Ghazals

Of all the poetic forms I’ve been studying, the Welsh and Middle Eastern poetic forms provided the greatest challenges as well as the most fun. I suppose it’s my own lack of a full poetic education; although, I put no blame on my public school educators. They are given little time to teach us well. Yet, I feel deprived having spent so much time with no knowledge of these poems. 

Translations often miss something, but the basic forms of Ghazals created a structure system that made forming words a pleasure. Give them a try. 

Here is my attempt at a Ghazal.  Meanings usually deal with erotic longing, religious beliefs, or mysticism.

The rules:

No less than five and no more than fifteen complete couplets. 

No hanging meaning with them. Each couplet can stand on its own even though it’s part of something larger.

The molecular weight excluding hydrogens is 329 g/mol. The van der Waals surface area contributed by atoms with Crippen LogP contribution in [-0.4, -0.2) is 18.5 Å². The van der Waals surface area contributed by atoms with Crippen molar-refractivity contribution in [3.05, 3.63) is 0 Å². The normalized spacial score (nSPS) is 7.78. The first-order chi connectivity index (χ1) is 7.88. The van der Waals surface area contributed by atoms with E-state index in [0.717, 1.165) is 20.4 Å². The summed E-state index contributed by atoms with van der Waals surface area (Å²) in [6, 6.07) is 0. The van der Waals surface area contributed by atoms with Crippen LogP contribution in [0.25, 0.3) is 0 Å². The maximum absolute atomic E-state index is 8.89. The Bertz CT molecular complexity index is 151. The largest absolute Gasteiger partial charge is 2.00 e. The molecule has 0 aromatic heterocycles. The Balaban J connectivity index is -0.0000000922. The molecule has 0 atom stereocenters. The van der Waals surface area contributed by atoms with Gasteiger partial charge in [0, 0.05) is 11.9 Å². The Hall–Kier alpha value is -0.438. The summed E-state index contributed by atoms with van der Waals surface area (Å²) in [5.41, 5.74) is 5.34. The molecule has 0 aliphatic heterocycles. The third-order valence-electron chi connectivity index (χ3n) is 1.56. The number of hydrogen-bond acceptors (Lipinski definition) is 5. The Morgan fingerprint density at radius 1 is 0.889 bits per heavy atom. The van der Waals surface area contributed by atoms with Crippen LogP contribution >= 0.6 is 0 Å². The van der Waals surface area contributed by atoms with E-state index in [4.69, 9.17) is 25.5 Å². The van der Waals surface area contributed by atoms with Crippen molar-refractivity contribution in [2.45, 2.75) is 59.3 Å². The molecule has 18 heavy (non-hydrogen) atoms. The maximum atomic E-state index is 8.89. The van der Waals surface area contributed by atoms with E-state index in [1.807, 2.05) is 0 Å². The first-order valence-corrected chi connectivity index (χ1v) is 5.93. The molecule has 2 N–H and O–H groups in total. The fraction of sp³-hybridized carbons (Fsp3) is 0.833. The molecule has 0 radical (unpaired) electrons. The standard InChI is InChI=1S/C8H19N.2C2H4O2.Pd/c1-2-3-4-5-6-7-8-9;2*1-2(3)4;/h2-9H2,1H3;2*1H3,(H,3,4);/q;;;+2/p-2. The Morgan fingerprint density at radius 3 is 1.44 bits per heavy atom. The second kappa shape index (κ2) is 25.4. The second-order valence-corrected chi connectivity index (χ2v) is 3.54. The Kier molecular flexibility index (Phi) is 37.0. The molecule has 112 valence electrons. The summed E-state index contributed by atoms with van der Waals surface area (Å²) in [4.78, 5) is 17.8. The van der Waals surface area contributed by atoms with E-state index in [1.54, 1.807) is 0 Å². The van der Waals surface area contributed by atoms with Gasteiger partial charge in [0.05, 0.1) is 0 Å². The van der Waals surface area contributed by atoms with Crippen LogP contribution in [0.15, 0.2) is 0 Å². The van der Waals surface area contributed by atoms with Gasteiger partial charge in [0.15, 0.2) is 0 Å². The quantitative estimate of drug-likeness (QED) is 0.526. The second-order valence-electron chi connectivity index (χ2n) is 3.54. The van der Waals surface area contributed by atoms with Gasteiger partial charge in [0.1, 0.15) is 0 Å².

Within the couplets, the lines end with the same word or phrase.

The last couplet includes a name, often the poet’s.

Each complete follows the same meter and length.

Would in my mind find choice in freedom?

Or shall we dance for a voice in freedom?

Does nothing remain that was not done?

You find a reseaon to rejoice in freedom.

Gather hope and sing your songs.

Let none decry your petois in freedom.

 There are no games in politics

Only death by quoits in freedom

So walk, sing, sign, vote

Let me in mine live and hoist ideals in freedom’s name.

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